CD-ROM drives turned into portable lab kits
Valencia (Spain) - A team of research scientists have discovered a way to replace a very expensive laboratory device with only a slightly modified CD drive. The result of the mod? An inexpensive, portable laboratory scanner suitable for detecting various chemical compounds.
Angel Maquieira, a researcher at Polytechnic University of Valencia, Spain, said the standard light detection machines used in scientific laboratories often cost 30K - 60K Euros. This makes them unsuitable for large scale portable use. And while the modified CD drive turned portable chemical scanner this team has come up with is not quite as fast as the dedicated device, it has been shown to detect pesticides at concentrations as low as 20 nanograms per liter, making it accurate enough for many routine lab tasks.
The system works using the same basic techniques typically used in today's dedicated devices. For example, when detecting a chemical pollutant in a water medium, a type of dye or doping agent is added which changes the sample's color through a chemical reaction. These results would then read by a light sensing device to categorize its concentration. In the case of the modified CD drive, the material is placed on the surface of a regular compact disc in standard track layout and read as it spins slowly around.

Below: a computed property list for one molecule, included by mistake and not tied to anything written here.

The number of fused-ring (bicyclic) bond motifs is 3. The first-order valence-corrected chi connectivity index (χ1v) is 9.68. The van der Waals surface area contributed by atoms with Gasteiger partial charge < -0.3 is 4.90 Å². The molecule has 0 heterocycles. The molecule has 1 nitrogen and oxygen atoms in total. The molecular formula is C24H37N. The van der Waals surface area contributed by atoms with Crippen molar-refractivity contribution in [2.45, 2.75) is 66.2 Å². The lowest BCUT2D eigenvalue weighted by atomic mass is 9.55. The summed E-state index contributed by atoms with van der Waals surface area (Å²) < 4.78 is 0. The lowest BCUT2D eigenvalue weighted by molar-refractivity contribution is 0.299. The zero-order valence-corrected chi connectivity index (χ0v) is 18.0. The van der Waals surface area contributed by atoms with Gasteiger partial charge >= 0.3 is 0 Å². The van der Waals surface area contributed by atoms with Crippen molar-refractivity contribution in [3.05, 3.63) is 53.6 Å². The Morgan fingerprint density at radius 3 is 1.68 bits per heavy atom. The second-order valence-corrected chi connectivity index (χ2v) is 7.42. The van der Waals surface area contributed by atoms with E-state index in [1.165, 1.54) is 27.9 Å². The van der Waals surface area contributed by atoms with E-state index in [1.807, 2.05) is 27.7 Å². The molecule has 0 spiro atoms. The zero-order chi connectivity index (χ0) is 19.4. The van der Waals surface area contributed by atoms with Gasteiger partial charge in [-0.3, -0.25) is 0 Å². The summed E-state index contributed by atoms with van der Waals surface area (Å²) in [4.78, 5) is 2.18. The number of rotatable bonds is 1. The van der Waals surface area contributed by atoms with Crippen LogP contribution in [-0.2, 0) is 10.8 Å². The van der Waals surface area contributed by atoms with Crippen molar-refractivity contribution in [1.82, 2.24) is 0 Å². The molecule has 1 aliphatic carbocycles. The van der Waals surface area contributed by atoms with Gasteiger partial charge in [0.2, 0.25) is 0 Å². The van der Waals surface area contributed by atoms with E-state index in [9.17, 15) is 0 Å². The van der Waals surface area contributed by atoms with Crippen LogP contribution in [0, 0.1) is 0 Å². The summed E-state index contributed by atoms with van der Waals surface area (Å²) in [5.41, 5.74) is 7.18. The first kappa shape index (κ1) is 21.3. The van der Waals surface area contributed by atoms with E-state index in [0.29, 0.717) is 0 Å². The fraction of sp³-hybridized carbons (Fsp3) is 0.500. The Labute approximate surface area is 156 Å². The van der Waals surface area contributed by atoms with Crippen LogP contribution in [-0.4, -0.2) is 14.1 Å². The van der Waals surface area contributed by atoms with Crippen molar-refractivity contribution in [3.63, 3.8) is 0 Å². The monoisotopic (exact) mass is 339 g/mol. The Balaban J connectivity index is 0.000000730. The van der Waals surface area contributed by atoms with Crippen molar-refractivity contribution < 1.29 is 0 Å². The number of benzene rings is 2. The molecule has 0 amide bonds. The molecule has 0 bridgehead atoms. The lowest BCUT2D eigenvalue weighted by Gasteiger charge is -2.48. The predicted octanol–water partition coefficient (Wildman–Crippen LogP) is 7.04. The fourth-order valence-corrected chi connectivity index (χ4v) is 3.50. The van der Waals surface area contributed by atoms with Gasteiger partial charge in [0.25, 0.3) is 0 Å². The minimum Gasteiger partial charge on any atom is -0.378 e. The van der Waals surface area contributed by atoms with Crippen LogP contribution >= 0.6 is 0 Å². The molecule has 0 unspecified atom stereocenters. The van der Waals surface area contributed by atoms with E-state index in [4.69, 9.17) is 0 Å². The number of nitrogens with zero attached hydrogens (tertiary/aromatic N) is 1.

The basic CD-ROM drive has been modified with two additional light sensors. The first is used to determine the "track" the sample is sitting on. The second measures the reflected light intensity. CD discs typically reflect only about 30% of their light back to the sensor. So, by modifying the chemical doping agent to have a silvery, reflective surface (instead of just a color) the amount of light being reflected back can be read. This is then used to determine the concentration.
In field tests, tiny dot test samples are placed on the disc and read one by one. By spinning the CD slowly, and by measuring the light returning to the sensor up to 3072 dots can be processed today. By extending their design the same researchers believe more than 10,000 samples per CD could be achieved.
Previous researchers have taken the read head from a CD-ROM drive and used it in specially created devices for achieving the same results. By using the whole CD-ROM drive, the Spanish team has been able to demonstrate viability from off-the-shelf components with high accuracy and very low cost. The team also hopes to find future uses for Blu-ray and HD-DVD drives which use finer laser beams, potentially capable of even greater precision, accuracy sample capacity and speed.